During that first year, Bert taught his Apple such useful tricks as spelling Sharon backwards and drawing blue cows in lo-res graphics. He also wrote some games. The first was called Text-Train and consisted of a little train composed of letters, which the player moved about and tried to connect, as would an engineer at the switching yard.
Originally Bert worked in the dinning room and the couple ate their meals on the kitchen table. The Kerseys recently added an upstairs office with enough space for Bert's two Apples II+'s (he still has his first although it has been upgraded to 48K with Applesoft in ROM), a new IIe, Epson and daisy-wheel printers, a typesetting machine, and Sharon's desk. The couple spends more hours of the day in that office than they do out.
There is never any doubt about the time. Behind Bert's workspace hang three large industrial-type clocks, each showing accurately the time for San Diego, Fresno, and Seattle.
A graph Bert keeps to track sales hangs by the staircase; it went off the chart in November "82, and I joke that he will have to cut a hole in his roof if business keeps up. He politely laughs and shows me the door leading to an anteroom where he keeps the photostat camera and a dark room.
A nicely framed Apple poster graces another wall, and tamper-proof windows fill the east and southern walls, letting in the summer breezes and winter sun. It is a pleasant room (important since the two spend 12-hour work days there) but already crowded. Disks are everywhere. "Disk City' Bert calls it.
There are as many reasons for the success of Beagle Bros as there are people who inquire about it. Bert thinks it is because of his determination not to work for anyone else. The pair are the sole staff (if you don't count Sophie the watchdog) except for some teenage relatives who stuff bags on Sunday afternoons. "They work hard and it gives them good experience,' Sharon says, "We don't want other employees. Don't want to be slowed down by someone else's coffee breaks. I know some people don't think it's good for a husband-wife team to work together, but . . . well, it has worked. We still like each other.'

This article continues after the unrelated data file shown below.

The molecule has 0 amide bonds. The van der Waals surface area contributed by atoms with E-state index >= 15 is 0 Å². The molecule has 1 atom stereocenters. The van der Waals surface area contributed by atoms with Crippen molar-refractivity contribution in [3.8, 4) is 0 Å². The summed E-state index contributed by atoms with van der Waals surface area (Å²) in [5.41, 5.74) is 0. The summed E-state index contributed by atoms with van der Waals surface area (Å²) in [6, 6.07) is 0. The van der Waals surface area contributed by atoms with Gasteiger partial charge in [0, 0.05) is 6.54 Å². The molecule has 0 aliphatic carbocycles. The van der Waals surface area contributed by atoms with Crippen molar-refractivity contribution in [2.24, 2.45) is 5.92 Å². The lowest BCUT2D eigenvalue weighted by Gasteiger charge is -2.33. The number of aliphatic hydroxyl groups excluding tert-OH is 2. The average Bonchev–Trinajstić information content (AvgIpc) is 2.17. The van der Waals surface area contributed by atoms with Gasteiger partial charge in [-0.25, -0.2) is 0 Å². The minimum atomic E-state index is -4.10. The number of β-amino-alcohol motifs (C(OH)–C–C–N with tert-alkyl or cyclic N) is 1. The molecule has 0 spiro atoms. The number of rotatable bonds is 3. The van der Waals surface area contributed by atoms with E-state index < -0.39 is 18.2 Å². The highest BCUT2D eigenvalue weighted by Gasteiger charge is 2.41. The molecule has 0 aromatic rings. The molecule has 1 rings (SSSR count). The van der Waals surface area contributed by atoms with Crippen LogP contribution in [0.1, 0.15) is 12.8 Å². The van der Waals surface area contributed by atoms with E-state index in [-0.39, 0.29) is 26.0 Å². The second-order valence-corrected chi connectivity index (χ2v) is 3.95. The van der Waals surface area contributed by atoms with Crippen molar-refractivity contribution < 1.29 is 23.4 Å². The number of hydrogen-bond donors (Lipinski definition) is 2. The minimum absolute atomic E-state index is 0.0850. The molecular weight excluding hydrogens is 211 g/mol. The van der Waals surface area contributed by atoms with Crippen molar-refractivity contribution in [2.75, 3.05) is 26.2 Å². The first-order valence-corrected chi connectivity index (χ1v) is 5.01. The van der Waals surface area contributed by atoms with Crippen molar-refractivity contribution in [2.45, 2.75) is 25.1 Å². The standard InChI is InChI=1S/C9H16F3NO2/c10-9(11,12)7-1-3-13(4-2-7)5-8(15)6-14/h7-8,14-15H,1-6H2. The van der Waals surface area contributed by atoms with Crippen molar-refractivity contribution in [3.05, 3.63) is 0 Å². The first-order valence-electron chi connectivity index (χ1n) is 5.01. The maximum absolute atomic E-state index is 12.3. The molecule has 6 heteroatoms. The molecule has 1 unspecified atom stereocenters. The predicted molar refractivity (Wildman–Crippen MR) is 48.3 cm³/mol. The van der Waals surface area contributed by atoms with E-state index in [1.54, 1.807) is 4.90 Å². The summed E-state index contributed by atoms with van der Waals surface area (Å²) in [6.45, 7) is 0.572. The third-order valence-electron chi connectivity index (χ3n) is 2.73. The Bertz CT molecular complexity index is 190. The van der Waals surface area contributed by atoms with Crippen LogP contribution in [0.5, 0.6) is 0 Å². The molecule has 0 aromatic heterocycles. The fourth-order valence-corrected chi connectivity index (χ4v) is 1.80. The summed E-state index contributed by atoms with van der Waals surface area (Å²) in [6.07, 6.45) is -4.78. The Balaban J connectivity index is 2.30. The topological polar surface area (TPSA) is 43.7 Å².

Bert adds one more reason for the company's success, one less philosophical: "In that first ad, I promised something free . . . a chart of Apple commands. Instead of saying "Buy our wonderful games' my headline read "Free Apple Tip Book and Command Chart.' The small print said "with game purchase.'' Beagle Bros is now on their fourth Tip Book and umpteenth printing of the free chart.
What's in store for BB? "Better software.' A computer literacy guide for teachers and parents is planned this winter along with more utilities. Beyond that Bert doesn't know. "Things change so fast. I don't have a five-year plan. Yesterday some guy called up to complain about Fast-DOS (a disk to speed up the Apple DOS); that disk is six months old--obsolete. I sent him a copy of Pronto DOS. I don't know . . . Things change so fast.' Last February an interviewer from National Public Radio asked Bert why he doesn't have a corporation and a lawyer. "I just don't like talking to people like that.' And how long, he was asked, can that go on? "til 3:30.'
Bert talks to lawyers more now. Since the interview, Beagle Bros has incorporated and there is even a corporate Jaguar in the driveway. Bert bought it on one of the rare days he allowed himself out of the house.
Sharon adds "It might be nice to get a motorhome, park beneath some pine tree, let Bert program and'--she points to the piles of disks and orders spread throughout the room--"spend some time away from all this.' But even as she speaks I notice Bert doesn't add any more to the plan. He might do it (the pair did vacation for a few days at Lake Shasta last summer) but Beagle Bros is more than their business. To the Kerseys it is family and it is growing up fast.
Photo: Bert and Sharon Kersey.